I decided to masturbate with shampoo instead of conditioner today. Because yolo. Things Jesus never said.
Dave Matthes (Sleepeth Not, the Bastard)
Bet you can't even name one romantic movie you like," she teased. She felt smug when a few minutes went by and Oliver was still unable to name one romantic movie he could profess to enjoy. The Empire Strikes Back," Oliver finally declared, tapping his horn at a Prius that wandered over the line. The Empire Strikes Back? The Star Wars movie? That's not romantic!" Schuyler huffed, fiddling with the air conditioner controls. Au contraire, my dear, it's very romantic. The last scene, you know, when they're about to put Han in that freezing cryogenic chamber or whatever? Remember?" Schuyler mmm-hmmmed. And Leia leans over the ledge and says, 'I love you.'" That's cheesy, not romatic," Schuyler argued, although she did like that part. Let me explain. What's romantic is what Han says back. Remember what he says to her? After she says 'I love you'?" Schuyler grinned. Maybe Oliver had a point. "Han says, 'I know.'" Exactly," Oliver tapped the wheel. "He doesn't have to say anything so trite as 'I love you." Because that's already understood. And that's romantic.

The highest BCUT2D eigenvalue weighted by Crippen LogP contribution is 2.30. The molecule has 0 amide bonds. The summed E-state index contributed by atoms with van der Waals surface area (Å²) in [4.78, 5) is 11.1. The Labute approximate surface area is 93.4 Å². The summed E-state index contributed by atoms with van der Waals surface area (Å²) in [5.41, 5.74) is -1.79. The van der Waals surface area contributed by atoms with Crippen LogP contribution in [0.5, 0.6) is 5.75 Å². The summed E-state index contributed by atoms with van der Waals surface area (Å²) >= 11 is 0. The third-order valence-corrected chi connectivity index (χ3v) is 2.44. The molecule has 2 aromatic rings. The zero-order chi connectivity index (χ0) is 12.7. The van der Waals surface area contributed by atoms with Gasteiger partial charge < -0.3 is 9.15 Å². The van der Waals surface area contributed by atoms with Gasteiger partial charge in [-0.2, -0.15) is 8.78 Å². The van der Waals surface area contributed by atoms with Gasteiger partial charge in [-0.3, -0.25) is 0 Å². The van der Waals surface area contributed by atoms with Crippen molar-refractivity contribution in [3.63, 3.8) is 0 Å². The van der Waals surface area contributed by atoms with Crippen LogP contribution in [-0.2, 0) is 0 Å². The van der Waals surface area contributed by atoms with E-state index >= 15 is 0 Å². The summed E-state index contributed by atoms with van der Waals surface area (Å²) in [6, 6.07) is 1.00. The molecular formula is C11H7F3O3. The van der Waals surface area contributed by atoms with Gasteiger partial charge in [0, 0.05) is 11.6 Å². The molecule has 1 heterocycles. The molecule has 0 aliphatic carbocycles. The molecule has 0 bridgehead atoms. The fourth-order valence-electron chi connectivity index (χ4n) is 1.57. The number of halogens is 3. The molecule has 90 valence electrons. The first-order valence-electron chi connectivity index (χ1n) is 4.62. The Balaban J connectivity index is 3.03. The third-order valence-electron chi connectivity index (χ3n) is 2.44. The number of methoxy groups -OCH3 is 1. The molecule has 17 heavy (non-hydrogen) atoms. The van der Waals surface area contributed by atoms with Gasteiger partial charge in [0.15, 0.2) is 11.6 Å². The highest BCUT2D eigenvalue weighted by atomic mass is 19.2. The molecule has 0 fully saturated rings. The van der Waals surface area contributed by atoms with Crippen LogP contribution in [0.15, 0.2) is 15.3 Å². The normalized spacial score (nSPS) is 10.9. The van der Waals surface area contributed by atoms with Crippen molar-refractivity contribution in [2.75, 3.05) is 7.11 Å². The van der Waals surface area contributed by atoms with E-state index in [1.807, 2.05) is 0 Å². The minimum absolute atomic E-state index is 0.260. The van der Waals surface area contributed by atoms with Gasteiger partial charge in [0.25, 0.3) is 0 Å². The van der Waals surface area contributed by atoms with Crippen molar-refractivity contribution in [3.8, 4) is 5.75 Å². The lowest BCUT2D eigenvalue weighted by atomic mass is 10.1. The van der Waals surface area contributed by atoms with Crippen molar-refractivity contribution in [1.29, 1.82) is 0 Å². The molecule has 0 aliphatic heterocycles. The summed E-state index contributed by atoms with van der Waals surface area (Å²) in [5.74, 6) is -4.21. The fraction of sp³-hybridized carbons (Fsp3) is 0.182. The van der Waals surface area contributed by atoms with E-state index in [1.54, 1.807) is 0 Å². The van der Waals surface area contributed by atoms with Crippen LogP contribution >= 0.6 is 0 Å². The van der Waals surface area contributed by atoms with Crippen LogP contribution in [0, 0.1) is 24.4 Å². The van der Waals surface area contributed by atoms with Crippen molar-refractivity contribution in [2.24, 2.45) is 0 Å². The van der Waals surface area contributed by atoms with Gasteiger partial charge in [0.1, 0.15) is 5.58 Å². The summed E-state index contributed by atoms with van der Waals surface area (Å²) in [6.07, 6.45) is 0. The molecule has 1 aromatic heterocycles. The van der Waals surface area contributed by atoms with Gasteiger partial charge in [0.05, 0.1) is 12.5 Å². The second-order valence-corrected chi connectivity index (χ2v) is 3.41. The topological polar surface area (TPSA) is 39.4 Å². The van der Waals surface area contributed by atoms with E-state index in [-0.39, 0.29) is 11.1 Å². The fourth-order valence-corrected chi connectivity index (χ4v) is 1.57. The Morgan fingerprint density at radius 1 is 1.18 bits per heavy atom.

Melissa de la Cruz (Revelations (Blue Bloods, #3))
William clapped to gain everyone's attention. "All right, listen up. I've got good news and bad news. Because I'm such a positive person, we'll start with the good. Ashlyn survived the birthing, and so did her personal horde." The hallway echoed with breathy sighs of relief...none louder than Maddox's own. "So what's the bad?" someone demanded. After a dramatic pause, the warrior said, "I'm out of conditioner. I need someone to flash out of here and get me some. Hint, I’m looking at you, Lucien. And, yeah, you're welcome for my amazing contrib to your happy family. Little terrors clawed me up but good.
Gena Showalter (The Darkest Seduction (Lords of the Underworld, #9))